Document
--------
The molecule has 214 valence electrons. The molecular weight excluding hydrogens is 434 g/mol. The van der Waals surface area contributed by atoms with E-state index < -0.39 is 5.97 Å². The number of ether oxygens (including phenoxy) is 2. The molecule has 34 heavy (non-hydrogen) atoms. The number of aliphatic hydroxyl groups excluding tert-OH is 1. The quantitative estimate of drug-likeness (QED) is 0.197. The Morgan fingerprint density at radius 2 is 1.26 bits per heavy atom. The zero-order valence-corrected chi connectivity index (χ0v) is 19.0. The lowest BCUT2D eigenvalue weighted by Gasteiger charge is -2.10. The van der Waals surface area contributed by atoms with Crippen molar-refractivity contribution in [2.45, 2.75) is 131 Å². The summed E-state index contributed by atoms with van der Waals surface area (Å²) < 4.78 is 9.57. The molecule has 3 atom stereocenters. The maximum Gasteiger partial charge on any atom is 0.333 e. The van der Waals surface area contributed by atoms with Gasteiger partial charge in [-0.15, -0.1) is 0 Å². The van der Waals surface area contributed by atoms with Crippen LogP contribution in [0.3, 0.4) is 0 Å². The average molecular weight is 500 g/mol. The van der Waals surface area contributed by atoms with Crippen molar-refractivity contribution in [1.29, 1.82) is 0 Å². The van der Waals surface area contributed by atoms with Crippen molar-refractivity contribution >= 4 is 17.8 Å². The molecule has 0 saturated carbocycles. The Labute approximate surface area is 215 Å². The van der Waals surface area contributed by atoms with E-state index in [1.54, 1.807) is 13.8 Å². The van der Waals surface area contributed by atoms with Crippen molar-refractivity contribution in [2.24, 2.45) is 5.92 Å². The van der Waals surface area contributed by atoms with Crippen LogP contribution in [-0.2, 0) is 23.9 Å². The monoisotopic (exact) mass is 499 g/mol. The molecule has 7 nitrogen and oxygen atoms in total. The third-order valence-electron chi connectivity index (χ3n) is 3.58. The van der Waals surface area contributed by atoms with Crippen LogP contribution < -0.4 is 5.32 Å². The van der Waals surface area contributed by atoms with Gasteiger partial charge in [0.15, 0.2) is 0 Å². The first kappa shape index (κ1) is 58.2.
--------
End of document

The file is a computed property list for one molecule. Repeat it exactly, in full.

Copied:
The molecule has 214 valence electrons. The molecular weight excluding hydrogens is 434 g/mol. The van der Waals surface area contributed by atoms with E-state index < -0.39 is 5.97 Å². The number of ether oxygens (including phenoxy) is 2. The molecule has 34 heavy (non-hydrogen) atoms. The number of aliphatic hydroxyl groups excluding tert-OH is 1. The quantitative estimate of drug-likeness (QED) is 0.197. The Morgan fingerprint density at radius 2 is 1.26 bits per heavy atom. The zero-order valence-corrected chi connectivity index (χ0v) is 19.0. The lowest BCUT2D eigenvalue weighted by Gasteiger charge is -2.10. The van der Waals surface area contributed by atoms with Crippen molar-refractivity contribution in [2.45, 2.75) is 131 Å². The summed E-state index contributed by atoms with van der Waals surface area (Å²) < 4.78 is 9.57. The molecule has 3 atom stereocenters. The maximum Gasteiger partial charge on any atom is 0.333 e. The van der Waals surface area contributed by atoms with Gasteiger partial charge in [-0.15, -0.1) is 0 Å². The van der Waals surface area contributed by atoms with Crippen LogP contribution in [0.3, 0.4) is 0 Å². The average molecular weight is 500 g/mol. The van der Waals surface area contributed by atoms with Crippen molar-refractivity contribution in [1.29, 1.82) is 0 Å². The van der Waals surface area contributed by atoms with Crippen molar-refractivity contribution >= 4 is 17.8 Å². The molecule has 0 saturated carbocycles. The Labute approximate surface area is 215 Å². The van der Waals surface area contributed by atoms with E-state index in [1.54, 1.807) is 13.8 Å². The van der Waals surface area contributed by atoms with Crippen molar-refractivity contribution in [2.24, 2.45) is 5.92 Å². The van der Waals surface area contributed by atoms with Crippen LogP contribution in [-0.2, 0) is 23.9 Å². The monoisotopic (exact) mass is 499 g/mol. The molecule has 7 nitrogen and oxygen atoms in total. The third-order valence-electron chi connectivity index (χ3n) is 3.58. The van der Waals surface area contributed by atoms with Crippen LogP contribution < -0.4 is 5.32 Å². The van der Waals surface area contributed by atoms with Gasteiger partial charge in [0.15, 0.2) is 0 Å². The first kappa shape index (κ1) is 58.2.